Almost three years of waiting will officially end on 7 April when Isuzu officially unveils the seventh generation D-Max in South Africa.
Originally planned for unveiling last year, the onset of Covid-19 eroded any possibility of production at the Port Elizabeth plant commencing as planned due to travel restrictions that halted supply of tooling from the main facility in Thailand.
“The intention is to launch [the D-Max] in early 2022, the original plan was at the back-end of 2021 but Covid-19 has had an impact and we have had to retime it,” Isuzu’s Vice President of Technical Operations, Dominic Rimmer, told the media during a virtual press briefing two years ago.
“We are [however] working hard to execute the programme in the time that is available. But we want to make sure that when we launch it, it is right.
“There is no point in launching it early if it does not meet the South African or African customer requirements, hence when we do go to market, the vehicle is what customers want”.
At the time, Rimmer confirmed that a number of prototypes had already touched down in South Africa for testing, adding that a series of modifications would be applied to suit local market conditions.
These include retuned suspension and dampers, a revised diff-lock, the fitting of all-terrain tyres, a new wiring harness, locally developed accessories and a loadbox made from thicker steel.
“What we are known for is local engineering, so we don’t want to shortcut that. We want to ensure that when the product is launched, it is launched at the quality our customers and consumers are accustomed to,” Rimmer said.
In confirming the mentioned launch date on the back of announcing ongoing production of the outgoing model set to be called D-Max GEN 6, Isuzu President and CEO, Billy Tom, also revealed the first locally assembled seventh generation D-Max at the Struandale Plant earlier today to celebrate production commencing.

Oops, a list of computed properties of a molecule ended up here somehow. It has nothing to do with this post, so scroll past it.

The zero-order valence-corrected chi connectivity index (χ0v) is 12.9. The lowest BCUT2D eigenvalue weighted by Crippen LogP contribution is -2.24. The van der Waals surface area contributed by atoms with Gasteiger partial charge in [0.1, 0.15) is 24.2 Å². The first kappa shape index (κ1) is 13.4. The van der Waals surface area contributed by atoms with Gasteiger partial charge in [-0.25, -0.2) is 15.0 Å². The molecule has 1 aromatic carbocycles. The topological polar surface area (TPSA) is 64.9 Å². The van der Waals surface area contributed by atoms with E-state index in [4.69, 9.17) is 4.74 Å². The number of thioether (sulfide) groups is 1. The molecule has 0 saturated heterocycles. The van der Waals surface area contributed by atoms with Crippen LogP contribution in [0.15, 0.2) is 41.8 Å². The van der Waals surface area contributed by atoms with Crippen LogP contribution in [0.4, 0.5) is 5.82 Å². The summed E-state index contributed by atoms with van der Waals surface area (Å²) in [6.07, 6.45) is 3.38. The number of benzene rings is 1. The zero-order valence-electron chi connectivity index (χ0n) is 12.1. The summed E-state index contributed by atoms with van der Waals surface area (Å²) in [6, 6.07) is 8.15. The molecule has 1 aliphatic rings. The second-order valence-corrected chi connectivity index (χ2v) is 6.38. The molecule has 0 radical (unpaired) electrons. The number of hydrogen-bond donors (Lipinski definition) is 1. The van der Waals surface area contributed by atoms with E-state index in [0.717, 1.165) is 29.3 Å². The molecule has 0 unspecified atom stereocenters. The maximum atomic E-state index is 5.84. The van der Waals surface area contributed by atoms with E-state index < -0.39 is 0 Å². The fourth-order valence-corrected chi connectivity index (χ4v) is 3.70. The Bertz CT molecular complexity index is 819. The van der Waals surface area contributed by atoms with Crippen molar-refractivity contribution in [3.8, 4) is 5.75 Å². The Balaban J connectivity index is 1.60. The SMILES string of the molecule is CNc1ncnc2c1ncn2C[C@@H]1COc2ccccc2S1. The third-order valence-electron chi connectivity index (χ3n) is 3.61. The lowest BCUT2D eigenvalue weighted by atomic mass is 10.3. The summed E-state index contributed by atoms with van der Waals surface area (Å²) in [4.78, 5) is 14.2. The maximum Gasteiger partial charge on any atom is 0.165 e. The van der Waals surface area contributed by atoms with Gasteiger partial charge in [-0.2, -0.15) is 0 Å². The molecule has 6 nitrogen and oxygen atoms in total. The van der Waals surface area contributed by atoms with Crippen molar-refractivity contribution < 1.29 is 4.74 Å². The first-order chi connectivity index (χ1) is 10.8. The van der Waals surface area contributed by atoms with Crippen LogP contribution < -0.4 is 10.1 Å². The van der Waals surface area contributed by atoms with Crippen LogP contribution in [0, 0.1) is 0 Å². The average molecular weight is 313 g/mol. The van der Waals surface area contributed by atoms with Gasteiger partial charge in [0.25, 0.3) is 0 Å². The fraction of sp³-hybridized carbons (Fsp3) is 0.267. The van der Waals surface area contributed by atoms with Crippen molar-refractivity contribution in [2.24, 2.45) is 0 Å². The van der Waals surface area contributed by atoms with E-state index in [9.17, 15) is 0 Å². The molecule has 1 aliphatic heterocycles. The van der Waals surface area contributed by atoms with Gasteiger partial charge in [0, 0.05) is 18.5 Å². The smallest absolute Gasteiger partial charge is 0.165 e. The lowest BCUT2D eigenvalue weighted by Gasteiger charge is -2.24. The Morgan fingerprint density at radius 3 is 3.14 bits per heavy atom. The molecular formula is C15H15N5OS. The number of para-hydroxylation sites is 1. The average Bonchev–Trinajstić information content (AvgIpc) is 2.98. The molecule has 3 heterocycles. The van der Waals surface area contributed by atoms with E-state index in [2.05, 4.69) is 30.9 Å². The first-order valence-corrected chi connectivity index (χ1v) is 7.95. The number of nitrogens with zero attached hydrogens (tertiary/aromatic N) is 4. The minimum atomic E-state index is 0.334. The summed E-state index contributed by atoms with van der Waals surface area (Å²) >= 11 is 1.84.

The reveal sets into motion Isuzu’s R1.2-billion investment into the plant for D-Max production, as well as exporting the newcomer to left-and-right-hand-drive African markets.
On track to bow at the Nelson Mandela Bay Stadium on said date, the D-Max is expected to mirror the outgoing model by being offered in single, extended and double cab bodystyles with a choice of rear-wheel-drive or four-wheel-drive.
Representing a huge departure from its predecessor inside and out, it is anticipated that the South African-spec model will get both turbodiesel engines available internationally and in its Thai-built sibling, the Mazda BT-50.
These means the entry-level 1.9 BluePower rated at 110kW/350Nm and the heavily updated 140kW/450Nm 4JJ3-TCX 3.0 DDI that debuted towards the end of last year in the all-new MU-X.
Transmission choices will comprise of a six-speed manual or a six-speed automatic with the previous five-speed units falling away completely.
Exact specification details and price will be announced at the unveiling or potentially in the run-up to 7 April.